3. If funding or other constraints prevent the release of western white pine, are there other alternatives to favor its growth and development? The research evaluated crop tree release as an alternative tending method for sustaining the species when funding or other constraints prevent managers from releasing young western white pine (< 30 years of age).
  4. How resistant are western white pine plantations to wildfire? Scientists evaluated plantation resistance to fire after the 2015 wildfires burned through numerous established plantations on the Idaho Panhandle and Clearwater National Forests, to inform managers what biophysical and plantation characteristics made them resilient to fire.
  5. What other functional roles do western white pine contribute to moist mixed-conifer forests? More recently, scientists are quantifying understory plant species diversity to determine how western white pine influences other forest attributes.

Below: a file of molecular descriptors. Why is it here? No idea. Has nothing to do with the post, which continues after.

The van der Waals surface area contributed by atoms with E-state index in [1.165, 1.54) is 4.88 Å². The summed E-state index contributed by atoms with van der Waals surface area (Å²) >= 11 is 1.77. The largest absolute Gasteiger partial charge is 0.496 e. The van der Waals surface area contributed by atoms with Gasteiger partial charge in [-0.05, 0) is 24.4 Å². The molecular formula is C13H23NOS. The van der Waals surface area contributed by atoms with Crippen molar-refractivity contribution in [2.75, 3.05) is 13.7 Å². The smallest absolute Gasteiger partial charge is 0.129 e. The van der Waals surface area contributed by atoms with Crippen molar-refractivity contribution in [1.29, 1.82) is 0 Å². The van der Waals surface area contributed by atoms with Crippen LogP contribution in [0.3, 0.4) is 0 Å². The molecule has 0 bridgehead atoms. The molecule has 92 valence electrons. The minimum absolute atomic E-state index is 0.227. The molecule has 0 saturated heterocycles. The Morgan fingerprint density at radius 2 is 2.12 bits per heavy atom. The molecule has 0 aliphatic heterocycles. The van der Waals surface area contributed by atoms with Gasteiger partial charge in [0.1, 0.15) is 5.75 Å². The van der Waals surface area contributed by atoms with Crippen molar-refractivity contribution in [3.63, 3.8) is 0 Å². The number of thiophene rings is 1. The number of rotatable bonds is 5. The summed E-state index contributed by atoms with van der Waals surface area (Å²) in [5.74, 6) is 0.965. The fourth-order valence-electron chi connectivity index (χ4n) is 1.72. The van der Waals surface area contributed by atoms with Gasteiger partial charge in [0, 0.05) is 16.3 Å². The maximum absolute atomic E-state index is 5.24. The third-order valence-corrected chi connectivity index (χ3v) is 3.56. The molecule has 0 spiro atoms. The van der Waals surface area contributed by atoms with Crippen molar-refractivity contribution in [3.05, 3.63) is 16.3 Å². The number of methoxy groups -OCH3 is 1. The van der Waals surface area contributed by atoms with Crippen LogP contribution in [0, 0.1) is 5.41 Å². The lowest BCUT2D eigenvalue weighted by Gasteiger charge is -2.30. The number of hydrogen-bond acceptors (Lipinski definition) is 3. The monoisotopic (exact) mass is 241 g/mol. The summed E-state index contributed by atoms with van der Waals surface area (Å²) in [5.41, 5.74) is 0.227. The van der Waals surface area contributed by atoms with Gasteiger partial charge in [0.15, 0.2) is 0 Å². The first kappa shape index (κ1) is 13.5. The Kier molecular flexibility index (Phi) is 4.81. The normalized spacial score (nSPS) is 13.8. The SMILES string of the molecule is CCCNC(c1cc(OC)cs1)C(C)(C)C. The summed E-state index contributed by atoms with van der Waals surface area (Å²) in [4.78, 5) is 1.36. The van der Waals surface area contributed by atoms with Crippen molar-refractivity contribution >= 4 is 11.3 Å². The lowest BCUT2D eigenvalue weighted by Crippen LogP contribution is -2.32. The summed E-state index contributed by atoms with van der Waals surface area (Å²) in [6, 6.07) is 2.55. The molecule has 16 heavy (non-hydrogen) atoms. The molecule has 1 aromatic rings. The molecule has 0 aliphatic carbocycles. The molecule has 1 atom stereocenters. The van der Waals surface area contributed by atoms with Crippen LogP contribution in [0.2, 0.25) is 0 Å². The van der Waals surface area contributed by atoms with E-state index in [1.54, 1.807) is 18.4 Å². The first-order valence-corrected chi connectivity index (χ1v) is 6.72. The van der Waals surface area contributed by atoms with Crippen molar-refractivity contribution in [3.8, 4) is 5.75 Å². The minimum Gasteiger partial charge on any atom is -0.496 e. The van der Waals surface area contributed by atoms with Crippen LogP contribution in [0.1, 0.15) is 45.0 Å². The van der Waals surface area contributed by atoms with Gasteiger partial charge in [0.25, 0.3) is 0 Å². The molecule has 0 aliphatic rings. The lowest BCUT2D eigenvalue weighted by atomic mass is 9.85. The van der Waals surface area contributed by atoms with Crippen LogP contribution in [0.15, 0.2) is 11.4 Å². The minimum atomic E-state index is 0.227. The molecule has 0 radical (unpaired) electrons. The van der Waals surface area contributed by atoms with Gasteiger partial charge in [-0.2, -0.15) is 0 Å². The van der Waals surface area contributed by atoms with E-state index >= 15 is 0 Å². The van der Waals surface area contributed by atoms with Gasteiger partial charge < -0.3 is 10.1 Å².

Key Findings

The research has produced the following short-term results:

  • Identified opening size thresholds for western white pine establishment - competitive advantage and free-to-grow - which are being applied throughout the Northern Rocky Mountains in current management and post-fire salvage.
  • Developed the irregular selection silviculture systems (a series of management methods) to promote not only western white pine but other desired tree species which is currently being tested on Priest River and Deception Creek Experimental Forests.
  • Crop tree release is a viable method for releasing western white pine when other objectives require areas that contain a high density of trees to provide cover for mammals, such as the snowshoe hare, and costs less to implement. This paper is in review for the Journal of Forestry and includes management and policy implications.
  • Preliminary: There are biophysical locations that create conditions that are more resistant to fire including plantations on < 40 percent slope, on lower slopes closer to riparian areas, and in locations that tend to have deeper soils and thus more soil moisture.